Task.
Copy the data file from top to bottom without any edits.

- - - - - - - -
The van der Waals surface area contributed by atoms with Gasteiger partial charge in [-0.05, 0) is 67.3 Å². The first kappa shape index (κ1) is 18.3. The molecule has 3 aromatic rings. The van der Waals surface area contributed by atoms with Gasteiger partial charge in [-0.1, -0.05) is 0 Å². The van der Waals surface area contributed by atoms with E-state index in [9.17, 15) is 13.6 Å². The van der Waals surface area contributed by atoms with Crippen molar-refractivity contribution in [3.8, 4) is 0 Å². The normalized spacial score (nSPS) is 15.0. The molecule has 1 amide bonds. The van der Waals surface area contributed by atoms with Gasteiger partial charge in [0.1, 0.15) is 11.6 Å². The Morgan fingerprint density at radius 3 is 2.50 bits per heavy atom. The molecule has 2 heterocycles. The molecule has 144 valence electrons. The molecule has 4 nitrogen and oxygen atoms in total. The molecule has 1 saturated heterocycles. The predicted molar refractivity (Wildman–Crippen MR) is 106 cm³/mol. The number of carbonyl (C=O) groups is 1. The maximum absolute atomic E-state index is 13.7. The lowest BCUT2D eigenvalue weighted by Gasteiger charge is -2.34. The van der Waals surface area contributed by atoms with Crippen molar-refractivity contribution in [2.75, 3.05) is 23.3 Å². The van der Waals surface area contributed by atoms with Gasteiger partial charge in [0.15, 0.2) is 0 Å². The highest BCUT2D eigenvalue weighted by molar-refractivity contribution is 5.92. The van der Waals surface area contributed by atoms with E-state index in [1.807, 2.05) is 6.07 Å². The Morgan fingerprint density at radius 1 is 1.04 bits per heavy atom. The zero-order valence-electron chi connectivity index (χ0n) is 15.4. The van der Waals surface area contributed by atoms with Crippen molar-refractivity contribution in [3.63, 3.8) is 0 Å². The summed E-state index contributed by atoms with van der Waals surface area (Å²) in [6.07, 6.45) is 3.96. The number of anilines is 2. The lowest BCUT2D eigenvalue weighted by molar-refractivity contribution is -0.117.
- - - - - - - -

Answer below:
The van der Waals surface area contributed by atoms with Gasteiger partial charge in [-0.05, 0) is 67.3 Å². The first kappa shape index (κ1) is 18.3. The molecule has 3 aromatic rings. The van der Waals surface area contributed by atoms with Gasteiger partial charge in [-0.1, -0.05) is 0 Å². The van der Waals surface area contributed by atoms with E-state index in [9.17, 15) is 13.6 Å². The van der Waals surface area contributed by atoms with Crippen molar-refractivity contribution in [3.8, 4) is 0 Å². The normalized spacial score (nSPS) is 15.0. The molecule has 1 amide bonds. The van der Waals surface area contributed by atoms with Gasteiger partial charge in [0.1, 0.15) is 11.6 Å². The Morgan fingerprint density at radius 3 is 2.50 bits per heavy atom. The molecule has 2 heterocycles. The molecule has 144 valence electrons. The molecule has 4 nitrogen and oxygen atoms in total. The molecule has 1 saturated heterocycles. The predicted molar refractivity (Wildman–Crippen MR) is 106 cm³/mol. The number of carbonyl (C=O) groups is 1. The maximum absolute atomic E-state index is 13.7. The lowest BCUT2D eigenvalue weighted by Gasteiger charge is -2.34. The van der Waals surface area contributed by atoms with Crippen molar-refractivity contribution in [2.75, 3.05) is 23.3 Å². The van der Waals surface area contributed by atoms with Gasteiger partial charge in [0.15, 0.2) is 0 Å². The highest BCUT2D eigenvalue weighted by molar-refractivity contribution is 5.92. The van der Waals surface area contributed by atoms with E-state index in [1.807, 2.05) is 6.07 Å². The Morgan fingerprint density at radius 1 is 1.04 bits per heavy atom. The zero-order valence-electron chi connectivity index (χ0n) is 15.4. The van der Waals surface area contributed by atoms with Crippen molar-refractivity contribution in [3.63, 3.8) is 0 Å². The summed E-state index contributed by atoms with van der Waals surface area (Å²) in [6.07, 6.45) is 3.96. The number of anilines is 2. The lowest BCUT2D eigenvalue weighted by molar-refractivity contribution is -0.117.